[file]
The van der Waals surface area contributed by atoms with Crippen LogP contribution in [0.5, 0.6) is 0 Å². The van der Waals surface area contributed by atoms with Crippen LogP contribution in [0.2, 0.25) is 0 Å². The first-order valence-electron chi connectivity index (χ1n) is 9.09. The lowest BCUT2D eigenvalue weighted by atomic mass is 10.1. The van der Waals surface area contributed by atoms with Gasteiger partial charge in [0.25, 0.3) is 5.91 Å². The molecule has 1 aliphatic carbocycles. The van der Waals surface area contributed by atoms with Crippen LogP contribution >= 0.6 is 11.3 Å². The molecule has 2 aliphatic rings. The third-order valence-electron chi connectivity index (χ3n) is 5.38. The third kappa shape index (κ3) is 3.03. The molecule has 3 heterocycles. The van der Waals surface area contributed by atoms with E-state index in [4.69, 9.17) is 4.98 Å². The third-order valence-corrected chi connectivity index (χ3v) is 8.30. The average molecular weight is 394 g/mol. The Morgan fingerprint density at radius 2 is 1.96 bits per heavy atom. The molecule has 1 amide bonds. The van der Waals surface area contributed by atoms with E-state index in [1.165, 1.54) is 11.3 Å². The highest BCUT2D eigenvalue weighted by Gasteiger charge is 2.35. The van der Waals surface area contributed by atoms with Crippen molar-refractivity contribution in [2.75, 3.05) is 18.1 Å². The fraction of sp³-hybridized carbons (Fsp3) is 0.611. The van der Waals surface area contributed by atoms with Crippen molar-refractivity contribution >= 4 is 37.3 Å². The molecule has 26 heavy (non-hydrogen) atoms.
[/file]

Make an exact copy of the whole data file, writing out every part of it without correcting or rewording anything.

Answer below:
The van der Waals surface area contributed by atoms with Crippen LogP contribution in [0.5, 0.6) is 0 Å². The van der Waals surface area contributed by atoms with Crippen LogP contribution in [0.2, 0.25) is 0 Å². The first-order valence-electron chi connectivity index (χ1n) is 9.09. The lowest BCUT2D eigenvalue weighted by atomic mass is 10.1. The van der Waals surface area contributed by atoms with Gasteiger partial charge in [0.25, 0.3) is 5.91 Å². The molecule has 1 aliphatic carbocycles. The van der Waals surface area contributed by atoms with Crippen LogP contribution >= 0.6 is 11.3 Å². The molecule has 2 aliphatic rings. The third-order valence-electron chi connectivity index (χ3n) is 5.38. The third kappa shape index (κ3) is 3.03. The molecule has 3 heterocycles. The van der Waals surface area contributed by atoms with E-state index in [4.69, 9.17) is 4.98 Å². The third-order valence-corrected chi connectivity index (χ3v) is 8.30. The average molecular weight is 394 g/mol. The Morgan fingerprint density at radius 2 is 1.96 bits per heavy atom. The molecule has 1 amide bonds. The van der Waals surface area contributed by atoms with E-state index in [1.165, 1.54) is 11.3 Å². The highest BCUT2D eigenvalue weighted by Gasteiger charge is 2.35. The van der Waals surface area contributed by atoms with Crippen molar-refractivity contribution in [2.75, 3.05) is 18.1 Å². The fraction of sp³-hybridized carbons (Fsp3) is 0.611. The van der Waals surface area contributed by atoms with Crippen molar-refractivity contribution >= 4 is 37.3 Å². The molecule has 26 heavy (non-hydrogen) atoms.